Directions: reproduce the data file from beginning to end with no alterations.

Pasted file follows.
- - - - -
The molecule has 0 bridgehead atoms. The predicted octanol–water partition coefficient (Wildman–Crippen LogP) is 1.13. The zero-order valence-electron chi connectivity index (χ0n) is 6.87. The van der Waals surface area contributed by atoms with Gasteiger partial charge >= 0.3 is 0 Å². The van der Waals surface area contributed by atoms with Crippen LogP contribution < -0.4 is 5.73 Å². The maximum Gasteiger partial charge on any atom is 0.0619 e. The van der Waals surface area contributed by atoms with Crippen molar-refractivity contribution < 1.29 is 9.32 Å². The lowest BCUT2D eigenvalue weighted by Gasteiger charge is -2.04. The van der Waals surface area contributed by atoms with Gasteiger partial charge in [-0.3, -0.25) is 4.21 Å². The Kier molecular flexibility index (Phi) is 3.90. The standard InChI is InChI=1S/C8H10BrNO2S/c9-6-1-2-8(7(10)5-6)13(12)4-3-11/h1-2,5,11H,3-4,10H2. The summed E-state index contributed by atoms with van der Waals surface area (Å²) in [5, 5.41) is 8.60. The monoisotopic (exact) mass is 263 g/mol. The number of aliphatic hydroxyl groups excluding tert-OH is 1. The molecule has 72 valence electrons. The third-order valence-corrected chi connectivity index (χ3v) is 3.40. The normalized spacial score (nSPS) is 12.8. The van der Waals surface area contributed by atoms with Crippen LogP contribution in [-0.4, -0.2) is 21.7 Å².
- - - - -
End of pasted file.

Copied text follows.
The molecule has 0 bridgehead atoms. The predicted octanol–water partition coefficient (Wildman–Crippen LogP) is 1.13. The zero-order valence-electron chi connectivity index (χ0n) is 6.87. The van der Waals surface area contributed by atoms with Gasteiger partial charge >= 0.3 is 0 Å². The van der Waals surface area contributed by atoms with Crippen LogP contribution < -0.4 is 5.73 Å². The maximum Gasteiger partial charge on any atom is 0.0619 e. The van der Waals surface area contributed by atoms with Crippen molar-refractivity contribution < 1.29 is 9.32 Å². The lowest BCUT2D eigenvalue weighted by Gasteiger charge is -2.04. The van der Waals surface area contributed by atoms with Gasteiger partial charge in [-0.3, -0.25) is 4.21 Å². The Kier molecular flexibility index (Phi) is 3.90. The standard InChI is InChI=1S/C8H10BrNO2S/c9-6-1-2-8(7(10)5-6)13(12)4-3-11/h1-2,5,11H,3-4,10H2. The summed E-state index contributed by atoms with van der Waals surface area (Å²) in [5, 5.41) is 8.60. The monoisotopic (exact) mass is 263 g/mol. The number of aliphatic hydroxyl groups excluding tert-OH is 1. The molecule has 72 valence electrons. The third-order valence-corrected chi connectivity index (χ3v) is 3.40. The normalized spacial score (nSPS) is 12.8. The van der Waals surface area contributed by atoms with Crippen LogP contribution in [-0.4, -0.2) is 21.7 Å².